It is now nearly six years since I was diagnosed with Chronic Fatigue Syndrome. After thinking initially recovery would be a couple of years, I can’t believe I am now so far down the road. Today I thought I’d share how I was diagnosed with Chronic Fatigue Syndrome as it can be a difficult illness to diagnosis due to there being no specific test for it.
I have always been a tired person – my mum would have to drag me out of bed most mornings through my teenage years, and in my working life I would often have to go to sleep in my car on my dinner break to make it through the day. I’ve been known to get home from work at six, go to bed until nine and then go for a night out. I always knew I needed more sleep than most but never saw it as anything to be concerned about.
When Holly was born we lived in America and when John was at work I was totally alone, save for the dog. If there was anytime I thought I would have had trouble it would have been then, however I had no problems at all. My mental health was really good and whilst I was tired, it was no worse than any new mum.
When Jack was born it was a different story, though. I’d suffered with depression in the past, so was aware of the symptoms, so when I began to find things all too much and didn’t want to get out of bed every morning, I knew something wasn’t right. I was suffering from terrible headaches, was constantly completely drained and just wasn’t interested in life. I would dread having to leave the house with the kids and felt panicky of being on my own with them at all. Often I would arrange to see people and probably most times overstay my welcome at their house, anything to not be at home and alone.
After speaking to my health visitor about my worries, she encouraged me to seek help from my GP. At first I was knocked back and that was a huge blow, however after speaking to my health visitor again, I pushed for a further appointment and was referred for counselling. Initially I was diagnosed with postnatal depression and given fifteen sessions of talking therapy. This was actually hugely beneficial for me as I had been holding onto so much from my youth, this was an opportunity to deal with it all.
However after these sessions, my counsellor didn’t feel that it was actually PND I was suffering from but perhaps ‘normal’ depression and something further. I returned to my doctor and by this point had got a good rapport with one GP in particular and it was him who suggested CFS. It was an illness I was aware of, but didn’t know a huge lot. In fact it turned out I really didn’t know anything, when I look back now. However before you can be referred to the CFS clinic there are numerous tests you need to have to rule out other illnesses, such as anaemia or thyroid problems. Once these came back all clear (and believe me I’ve had them repeated numerous times, just in case it could actually be a much easier illness to fix). Following this I was referred to my nearest CFS clinic, and fortunately there was one in my local town, who in turn diagnosed me with chronic fatigue syndrome.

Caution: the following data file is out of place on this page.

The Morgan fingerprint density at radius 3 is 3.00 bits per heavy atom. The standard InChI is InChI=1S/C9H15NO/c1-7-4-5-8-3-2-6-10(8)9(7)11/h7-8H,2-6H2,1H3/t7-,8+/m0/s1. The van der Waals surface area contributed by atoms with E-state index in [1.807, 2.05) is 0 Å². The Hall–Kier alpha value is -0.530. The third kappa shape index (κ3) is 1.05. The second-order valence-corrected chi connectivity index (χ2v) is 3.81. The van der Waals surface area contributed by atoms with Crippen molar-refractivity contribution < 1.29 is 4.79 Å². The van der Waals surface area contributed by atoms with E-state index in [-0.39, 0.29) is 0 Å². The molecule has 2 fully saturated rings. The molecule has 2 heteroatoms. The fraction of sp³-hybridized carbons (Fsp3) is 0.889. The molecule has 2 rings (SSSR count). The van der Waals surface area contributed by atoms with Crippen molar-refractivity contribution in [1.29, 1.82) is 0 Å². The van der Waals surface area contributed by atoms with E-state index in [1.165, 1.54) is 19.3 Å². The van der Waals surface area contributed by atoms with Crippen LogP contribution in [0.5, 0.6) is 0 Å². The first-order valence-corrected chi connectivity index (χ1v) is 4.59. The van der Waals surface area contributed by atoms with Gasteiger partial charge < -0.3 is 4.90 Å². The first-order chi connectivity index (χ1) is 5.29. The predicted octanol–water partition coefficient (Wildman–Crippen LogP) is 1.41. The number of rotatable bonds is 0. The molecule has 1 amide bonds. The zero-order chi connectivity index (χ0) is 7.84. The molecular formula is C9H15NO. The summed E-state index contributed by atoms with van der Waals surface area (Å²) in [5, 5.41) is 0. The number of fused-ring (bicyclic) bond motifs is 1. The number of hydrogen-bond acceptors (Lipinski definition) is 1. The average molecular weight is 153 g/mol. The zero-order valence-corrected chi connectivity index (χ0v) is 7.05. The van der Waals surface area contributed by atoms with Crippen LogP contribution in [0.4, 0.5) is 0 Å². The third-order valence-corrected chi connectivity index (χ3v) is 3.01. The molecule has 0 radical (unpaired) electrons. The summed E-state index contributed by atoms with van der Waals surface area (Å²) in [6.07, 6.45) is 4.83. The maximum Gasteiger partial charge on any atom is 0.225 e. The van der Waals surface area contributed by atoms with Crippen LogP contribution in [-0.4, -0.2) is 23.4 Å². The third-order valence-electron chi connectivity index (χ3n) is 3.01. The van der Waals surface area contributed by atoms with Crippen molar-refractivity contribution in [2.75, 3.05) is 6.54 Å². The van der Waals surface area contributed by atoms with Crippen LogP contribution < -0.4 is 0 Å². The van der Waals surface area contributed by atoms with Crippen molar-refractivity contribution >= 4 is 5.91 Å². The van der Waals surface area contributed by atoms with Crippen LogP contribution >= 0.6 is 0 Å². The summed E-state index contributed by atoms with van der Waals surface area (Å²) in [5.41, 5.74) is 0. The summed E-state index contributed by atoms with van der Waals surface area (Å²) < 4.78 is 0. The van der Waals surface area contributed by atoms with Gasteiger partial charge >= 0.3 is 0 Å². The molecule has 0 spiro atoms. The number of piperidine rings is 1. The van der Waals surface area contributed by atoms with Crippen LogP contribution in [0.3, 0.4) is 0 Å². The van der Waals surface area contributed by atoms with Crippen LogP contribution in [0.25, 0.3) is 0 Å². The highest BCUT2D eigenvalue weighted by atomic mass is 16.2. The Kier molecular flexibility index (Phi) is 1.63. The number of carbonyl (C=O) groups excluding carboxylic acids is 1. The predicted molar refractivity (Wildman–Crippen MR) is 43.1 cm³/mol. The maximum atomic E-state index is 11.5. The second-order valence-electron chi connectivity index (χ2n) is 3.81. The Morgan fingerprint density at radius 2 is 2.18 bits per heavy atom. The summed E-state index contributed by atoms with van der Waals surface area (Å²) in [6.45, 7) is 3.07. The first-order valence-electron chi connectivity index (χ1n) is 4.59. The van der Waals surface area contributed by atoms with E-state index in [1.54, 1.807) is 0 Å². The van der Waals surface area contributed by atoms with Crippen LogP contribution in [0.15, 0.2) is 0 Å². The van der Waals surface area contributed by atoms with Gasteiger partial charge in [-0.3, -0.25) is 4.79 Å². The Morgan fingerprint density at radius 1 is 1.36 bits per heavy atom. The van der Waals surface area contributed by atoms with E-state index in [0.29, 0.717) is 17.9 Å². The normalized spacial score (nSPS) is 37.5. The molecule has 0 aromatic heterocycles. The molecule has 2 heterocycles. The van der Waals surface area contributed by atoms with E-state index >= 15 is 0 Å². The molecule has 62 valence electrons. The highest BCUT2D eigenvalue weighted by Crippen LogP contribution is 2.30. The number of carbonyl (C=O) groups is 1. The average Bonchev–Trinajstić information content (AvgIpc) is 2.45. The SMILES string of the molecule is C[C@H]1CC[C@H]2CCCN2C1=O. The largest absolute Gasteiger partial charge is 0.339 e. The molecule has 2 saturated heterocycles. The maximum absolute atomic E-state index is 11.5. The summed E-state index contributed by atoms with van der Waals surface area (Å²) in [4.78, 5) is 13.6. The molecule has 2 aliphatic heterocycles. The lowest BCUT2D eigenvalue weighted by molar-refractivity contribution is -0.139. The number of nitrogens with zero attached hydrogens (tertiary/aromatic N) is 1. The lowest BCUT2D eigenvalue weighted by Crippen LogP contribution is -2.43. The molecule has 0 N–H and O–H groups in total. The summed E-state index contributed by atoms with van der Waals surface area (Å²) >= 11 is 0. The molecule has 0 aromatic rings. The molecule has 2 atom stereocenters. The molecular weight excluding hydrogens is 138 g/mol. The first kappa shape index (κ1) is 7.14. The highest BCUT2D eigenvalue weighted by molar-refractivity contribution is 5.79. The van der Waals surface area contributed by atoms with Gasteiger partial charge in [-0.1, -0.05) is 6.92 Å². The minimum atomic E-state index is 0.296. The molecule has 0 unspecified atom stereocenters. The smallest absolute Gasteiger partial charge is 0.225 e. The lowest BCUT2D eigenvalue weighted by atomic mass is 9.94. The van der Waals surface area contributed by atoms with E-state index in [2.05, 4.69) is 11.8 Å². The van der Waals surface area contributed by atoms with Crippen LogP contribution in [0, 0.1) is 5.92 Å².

I spoke to the main occupational therapist at the clinic, who is someone I have come to know quite well over my time and who I continue to see, and she took me through the basics of CFS – what the pre-disposers are, the typical symptoms and what can lead many people to become ill. It turns out that when I’d suffered with numerous bouts of bronchitis when I started university, it could have triggered the illness and then, when I had children later on, it tipped my energy that step too far to where it all came crashing down.
It took many sessions for me to actually get a small grasp on what this diagnosis meant and how to manage the illness, in fact management of it is one of the hardest parts for me and ten years down the line, something I still struggle with. Over the years I’ve had to change my lifestyle dramatically and with much resistance. Sometimes I don’t feel like I’ve come any further than I was all those years ago, but then my CFS lady reminds me what state I was back then – hardly able to get up off the sofa, having panic attacks and doing way too much then crashing terribly.
If you are worried you may have this illness I would first suggest speaking to your GP, or midwife if you are in their service. If that fails contact your local CFS centre or support group. If all else fails try charities such as Action For ME or The ME Association for information and advice. Chronic fatigue is not an easy illness to live with and you will find many cannot or do not want to understand. But there are people out there who will give you the support you need and may often surprise you. If anyone is struggling and needs someone to talk to, please do message me on Facebook or Instagram, I am always happy to lend an ear.